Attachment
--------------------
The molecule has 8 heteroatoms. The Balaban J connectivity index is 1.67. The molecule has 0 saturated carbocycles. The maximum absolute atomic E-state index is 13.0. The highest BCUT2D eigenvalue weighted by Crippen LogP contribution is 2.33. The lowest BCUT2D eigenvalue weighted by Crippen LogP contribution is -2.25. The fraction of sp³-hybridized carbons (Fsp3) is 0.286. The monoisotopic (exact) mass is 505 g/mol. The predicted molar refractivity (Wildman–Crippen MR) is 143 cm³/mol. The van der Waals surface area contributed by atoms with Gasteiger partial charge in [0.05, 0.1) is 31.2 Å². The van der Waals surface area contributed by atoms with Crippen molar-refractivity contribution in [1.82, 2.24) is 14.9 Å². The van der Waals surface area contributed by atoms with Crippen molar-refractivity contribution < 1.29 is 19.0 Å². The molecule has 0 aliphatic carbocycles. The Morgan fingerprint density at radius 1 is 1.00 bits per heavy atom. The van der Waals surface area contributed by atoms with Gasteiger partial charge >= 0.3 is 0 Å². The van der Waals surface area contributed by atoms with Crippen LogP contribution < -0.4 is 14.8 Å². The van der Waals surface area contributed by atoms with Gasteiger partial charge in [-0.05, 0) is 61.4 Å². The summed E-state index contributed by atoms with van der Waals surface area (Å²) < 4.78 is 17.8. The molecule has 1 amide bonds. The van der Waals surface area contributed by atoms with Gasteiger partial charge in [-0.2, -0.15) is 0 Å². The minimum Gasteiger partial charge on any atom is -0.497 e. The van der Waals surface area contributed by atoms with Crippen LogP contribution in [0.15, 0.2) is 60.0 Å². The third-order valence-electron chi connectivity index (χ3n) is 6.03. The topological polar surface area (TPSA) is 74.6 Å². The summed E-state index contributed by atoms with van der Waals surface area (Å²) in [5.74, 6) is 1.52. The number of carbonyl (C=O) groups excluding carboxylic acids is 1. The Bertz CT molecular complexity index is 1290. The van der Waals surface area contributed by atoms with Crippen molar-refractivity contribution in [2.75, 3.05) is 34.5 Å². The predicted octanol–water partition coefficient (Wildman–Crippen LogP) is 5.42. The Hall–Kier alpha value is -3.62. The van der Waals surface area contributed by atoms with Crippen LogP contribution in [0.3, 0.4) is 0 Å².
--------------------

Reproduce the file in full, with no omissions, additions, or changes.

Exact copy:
The molecule has 8 heteroatoms. The Balaban J connectivity index is 1.67. The molecule has 0 saturated carbocycles. The maximum absolute atomic E-state index is 13.0. The highest BCUT2D eigenvalue weighted by Crippen LogP contribution is 2.33. The lowest BCUT2D eigenvalue weighted by Crippen LogP contribution is -2.25. The fraction of sp³-hybridized carbons (Fsp3) is 0.286. The monoisotopic (exact) mass is 505 g/mol. The predicted molar refractivity (Wildman–Crippen MR) is 143 cm³/mol. The van der Waals surface area contributed by atoms with Gasteiger partial charge in [0.05, 0.1) is 31.2 Å². The van der Waals surface area contributed by atoms with Crippen molar-refractivity contribution in [1.82, 2.24) is 14.9 Å². The van der Waals surface area contributed by atoms with Crippen molar-refractivity contribution < 1.29 is 19.0 Å². The molecule has 0 aliphatic carbocycles. The Morgan fingerprint density at radius 1 is 1.00 bits per heavy atom. The van der Waals surface area contributed by atoms with Gasteiger partial charge >= 0.3 is 0 Å². The van der Waals surface area contributed by atoms with Crippen LogP contribution < -0.4 is 14.8 Å². The van der Waals surface area contributed by atoms with Gasteiger partial charge in [-0.05, 0) is 61.4 Å². The summed E-state index contributed by atoms with van der Waals surface area (Å²) < 4.78 is 17.8. The molecule has 1 amide bonds. The van der Waals surface area contributed by atoms with Gasteiger partial charge in [-0.2, -0.15) is 0 Å². The minimum Gasteiger partial charge on any atom is -0.497 e. The van der Waals surface area contributed by atoms with Crippen LogP contribution in [0.15, 0.2) is 60.0 Å². The third-order valence-electron chi connectivity index (χ3n) is 6.03. The topological polar surface area (TPSA) is 74.6 Å². The summed E-state index contributed by atoms with van der Waals surface area (Å²) in [5.74, 6) is 1.52. The number of carbonyl (C=O) groups excluding carboxylic acids is 1. The Bertz CT molecular complexity index is 1290. The van der Waals surface area contributed by atoms with Crippen molar-refractivity contribution in [2.75, 3.05) is 34.5 Å². The predicted octanol–water partition coefficient (Wildman–Crippen LogP) is 5.42. The Hall–Kier alpha value is -3.62. The van der Waals surface area contributed by atoms with Crippen LogP contribution in [0.3, 0.4) is 0 Å².